Camping can be one of the best escapes from the monotony of everyday life. Away from all of the extra stuff that takes our time and clutters our minds at home, campers can find peace and adventure in the great outdoors. But there are a number of risks and possible dangers that can arise when you’re camping solo or even with fellow campers. Whenever you get ready to take that first or next camping trip, make safety a priority by following these tips.
How to Stay Safe When Camping
Most camping experiences are full of fun, laughter, and adventure. Ensure you have a great experience by taking the necessary precautions to stay safe when camping.
Risks at the Campsite
Start considering the safety risks before you even get to the campsite. Even if you’re not booking a designated campsite at a state or national park, you can make sure that you are considering your possible environment long before you arrive. Depending on whether you find yourself in the desert, forest, mountain, or near an ocean will change the type of camping gear and preparation you will need to ensure a safe camping trip. Do your research and be prepared to handle the unique challenges of camping in any climate.
When it comes to pitching your tent or parking your RV, inspect your chosen site for any potential hazards. Parking directly under a tree could lead to falling branches in strong winds or storms. Setting up at the bottom of a hill or in a dry creek bed could lead to sudden flooding that could prove dangerous. Check for clear signs of wildlife as well. You won’t want to set up your home away from home only to find it infested with a family of snakes, rodents, or worse. Set yourself up for success from the beginning stages of planning your trip so that you won’t have to scramble later.
Check the weather forecast extensively before leaving for your camping trip. The best way to keep safe from weather-related accidents is to come prepared for whatever Mother Nature has in store. For areas with wide temperature swings, such as the desert, be sure to have warm clothes and extra blankets at night paired with light and breathable clothing for the hottest part of the day. If it's the rainy season, bring waterproof layers and plenty of extra warm base layers that can keep you as dry as possible. Don’t get caught at the mercy of the weather.
Avoiding temperature-related illnesses can also be key. Heat stroke is a real possibility in hot, sunny climates, so be sure to monitor for symptoms. It doesn't take long for hypothermia to set in in cold conditions. If you can afford to carry extra weight, bring extra gear to handle any days when the weather person may have made a mistake so you are ready for anything.
The sun can be its own danger when you are living primarily outside. Protect your skin from the sun as much as possible. You can cover up with clothing that protects your body and wear a hat that shades your face, ears, and neck. Don’t forget to reapply sunscreen throughout the day on any parts that remain uncovered. And stick to the shade if there is any.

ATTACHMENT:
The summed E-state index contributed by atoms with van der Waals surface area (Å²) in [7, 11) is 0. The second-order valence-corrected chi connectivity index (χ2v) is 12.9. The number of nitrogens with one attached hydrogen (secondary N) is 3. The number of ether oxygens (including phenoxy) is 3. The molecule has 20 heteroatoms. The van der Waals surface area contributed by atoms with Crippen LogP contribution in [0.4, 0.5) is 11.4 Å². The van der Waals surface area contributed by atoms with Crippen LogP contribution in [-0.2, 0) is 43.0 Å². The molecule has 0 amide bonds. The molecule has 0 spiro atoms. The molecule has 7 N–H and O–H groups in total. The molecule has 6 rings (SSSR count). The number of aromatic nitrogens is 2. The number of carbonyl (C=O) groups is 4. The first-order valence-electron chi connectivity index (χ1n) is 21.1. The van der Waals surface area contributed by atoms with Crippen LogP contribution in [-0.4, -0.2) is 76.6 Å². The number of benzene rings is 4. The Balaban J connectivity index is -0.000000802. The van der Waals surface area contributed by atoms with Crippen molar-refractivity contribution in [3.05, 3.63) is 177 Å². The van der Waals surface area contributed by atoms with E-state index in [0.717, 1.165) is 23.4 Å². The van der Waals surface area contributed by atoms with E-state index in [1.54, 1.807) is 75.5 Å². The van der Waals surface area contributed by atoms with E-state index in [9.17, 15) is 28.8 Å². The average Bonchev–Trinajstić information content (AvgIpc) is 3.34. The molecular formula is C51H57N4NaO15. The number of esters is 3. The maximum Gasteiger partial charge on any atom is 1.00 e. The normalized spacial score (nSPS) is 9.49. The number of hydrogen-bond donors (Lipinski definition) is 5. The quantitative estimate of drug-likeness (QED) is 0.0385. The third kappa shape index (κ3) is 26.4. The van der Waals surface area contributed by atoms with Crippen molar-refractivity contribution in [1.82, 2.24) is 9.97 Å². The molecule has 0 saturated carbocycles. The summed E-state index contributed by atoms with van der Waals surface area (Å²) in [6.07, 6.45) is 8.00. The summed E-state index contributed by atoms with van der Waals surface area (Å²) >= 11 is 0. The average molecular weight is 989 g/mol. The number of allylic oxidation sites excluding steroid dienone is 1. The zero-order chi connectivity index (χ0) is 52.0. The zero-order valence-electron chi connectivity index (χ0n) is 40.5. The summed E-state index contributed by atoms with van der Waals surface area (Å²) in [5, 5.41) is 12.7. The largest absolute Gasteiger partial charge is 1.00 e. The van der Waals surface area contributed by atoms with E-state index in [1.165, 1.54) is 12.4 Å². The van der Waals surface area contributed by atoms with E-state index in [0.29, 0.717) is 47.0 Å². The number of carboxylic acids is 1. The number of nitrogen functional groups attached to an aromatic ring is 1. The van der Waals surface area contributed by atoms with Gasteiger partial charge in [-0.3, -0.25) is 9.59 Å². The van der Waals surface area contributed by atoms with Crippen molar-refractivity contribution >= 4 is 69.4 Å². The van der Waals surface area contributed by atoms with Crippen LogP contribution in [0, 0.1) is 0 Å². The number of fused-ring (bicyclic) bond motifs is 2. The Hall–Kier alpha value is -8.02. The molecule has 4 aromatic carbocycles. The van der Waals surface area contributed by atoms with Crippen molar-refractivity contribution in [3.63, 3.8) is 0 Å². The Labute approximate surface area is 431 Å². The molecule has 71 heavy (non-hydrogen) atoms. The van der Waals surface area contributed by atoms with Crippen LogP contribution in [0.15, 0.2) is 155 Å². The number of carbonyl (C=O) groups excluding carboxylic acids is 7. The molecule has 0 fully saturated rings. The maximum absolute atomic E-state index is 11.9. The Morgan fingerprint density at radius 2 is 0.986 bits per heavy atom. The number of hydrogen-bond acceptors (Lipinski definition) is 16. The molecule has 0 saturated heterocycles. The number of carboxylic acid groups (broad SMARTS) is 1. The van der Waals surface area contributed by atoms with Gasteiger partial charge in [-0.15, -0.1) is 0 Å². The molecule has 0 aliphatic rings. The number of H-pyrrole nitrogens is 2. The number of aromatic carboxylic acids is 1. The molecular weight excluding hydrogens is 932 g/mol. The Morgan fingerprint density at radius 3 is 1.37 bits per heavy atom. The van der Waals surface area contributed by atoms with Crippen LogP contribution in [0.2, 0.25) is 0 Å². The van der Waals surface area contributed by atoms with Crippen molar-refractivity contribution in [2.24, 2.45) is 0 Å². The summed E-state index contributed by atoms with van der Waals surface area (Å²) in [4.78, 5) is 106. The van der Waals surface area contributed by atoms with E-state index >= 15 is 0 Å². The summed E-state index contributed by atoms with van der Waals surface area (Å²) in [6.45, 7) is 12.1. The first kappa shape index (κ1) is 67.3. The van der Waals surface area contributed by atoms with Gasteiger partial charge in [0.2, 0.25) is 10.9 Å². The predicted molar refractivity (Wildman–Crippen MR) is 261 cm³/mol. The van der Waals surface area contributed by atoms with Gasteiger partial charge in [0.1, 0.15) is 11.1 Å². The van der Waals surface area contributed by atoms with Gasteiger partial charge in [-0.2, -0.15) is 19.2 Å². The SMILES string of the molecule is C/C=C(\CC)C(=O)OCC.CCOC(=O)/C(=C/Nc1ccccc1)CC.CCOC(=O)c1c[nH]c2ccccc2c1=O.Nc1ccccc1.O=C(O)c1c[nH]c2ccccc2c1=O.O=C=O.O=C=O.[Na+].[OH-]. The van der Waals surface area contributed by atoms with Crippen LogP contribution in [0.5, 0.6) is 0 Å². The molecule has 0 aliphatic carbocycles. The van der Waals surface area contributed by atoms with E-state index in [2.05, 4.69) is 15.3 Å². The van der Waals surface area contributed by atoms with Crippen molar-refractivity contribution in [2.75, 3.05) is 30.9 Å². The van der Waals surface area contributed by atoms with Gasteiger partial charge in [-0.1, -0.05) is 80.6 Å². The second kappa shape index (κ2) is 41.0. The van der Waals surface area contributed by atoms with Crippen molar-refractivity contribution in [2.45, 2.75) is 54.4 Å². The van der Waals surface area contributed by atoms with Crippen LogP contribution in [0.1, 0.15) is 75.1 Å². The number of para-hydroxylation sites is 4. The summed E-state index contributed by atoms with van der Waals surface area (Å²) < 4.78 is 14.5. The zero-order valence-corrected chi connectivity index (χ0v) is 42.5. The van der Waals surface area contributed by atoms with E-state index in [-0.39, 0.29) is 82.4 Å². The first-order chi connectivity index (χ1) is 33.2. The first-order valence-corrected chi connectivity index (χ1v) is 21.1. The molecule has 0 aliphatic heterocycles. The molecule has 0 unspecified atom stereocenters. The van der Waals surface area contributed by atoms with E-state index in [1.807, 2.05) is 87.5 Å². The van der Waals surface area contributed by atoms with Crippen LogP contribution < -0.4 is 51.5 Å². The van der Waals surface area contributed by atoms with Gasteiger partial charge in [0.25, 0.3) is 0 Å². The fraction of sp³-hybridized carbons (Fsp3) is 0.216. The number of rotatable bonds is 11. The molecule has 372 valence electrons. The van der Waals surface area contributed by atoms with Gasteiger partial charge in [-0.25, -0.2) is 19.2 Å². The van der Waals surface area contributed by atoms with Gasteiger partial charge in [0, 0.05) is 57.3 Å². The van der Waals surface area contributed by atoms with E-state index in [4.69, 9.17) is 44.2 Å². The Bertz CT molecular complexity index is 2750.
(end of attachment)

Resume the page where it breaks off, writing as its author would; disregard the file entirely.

Food and Water
When camping in the backcountry or the front country, it’s vital to have proper food and water safety techniques. When it comes to food, you can make your dry goods last longer and stay pest-free by keeping them in air-tight containers that are well-sealed. Your perishable foods and raw goods will need to be kept cold to prevent them from spoiling.
If you don’t have a constantly running refrigerator on board, try to minimize the amount of raw food you bring. For raw food, you’ll need at least one cooler loaded with ice to keep everything at a safe temperature until you cook it. The easiest way to manage coolers is to have one cooler for drinks and a separate cooler for food. This will minimize the amount of time you need to open your food cooler, thus keeping everything inside less exposed to the warmer outside air.
Water is key to our survival, and we cannot go more than a few days without it. Staying hydrated is crucial, and you must remember to drink plenty of water. Only drink clean water when you’re camping. If you can’t bring in enough water to last for your entire trip, be sure to purify any water you gather before you drink it. You can boil water at a rolling boil for 1-3 minutes or use a water purification tablet or drop to purify. Remember that you should also use purified water for washing your food and dishes to avoid waterborne illnesses.
For those in an RV or car who can bring more than what you have to carry, the best practice is to have at least a 3-5 days supply of bottled water and non-perishable foods to last you just in case. Continuously check expiration dates to make sure that your emergency supply of food and water doesn’t expire.
Fire is beautiful and captivating but can be the site of many campground accidents. Fire safety is crucial for every camper. A fire may not always be allowed at every campsite, but when they are, it’s important to keep them small and most vitally, under control. Keep a bucket of water, sand, or dirt nearby so you can quickly extinguish a fire that starts to spread. You can help keep the fire under control by making sure it is as small as possible to handle your needs.
Dry, windy conditions can be the enemy of a contained fire. If the weather doesn’t cooperate, don’t try to light a fire anyway and instead use a gas cooking stove or lantern for your cooking and lighting needs. Use the designated fire ring at your campsite if there is one provided. The fire should always be at least 15 feet away from your tent, RV, and also any plants or trees.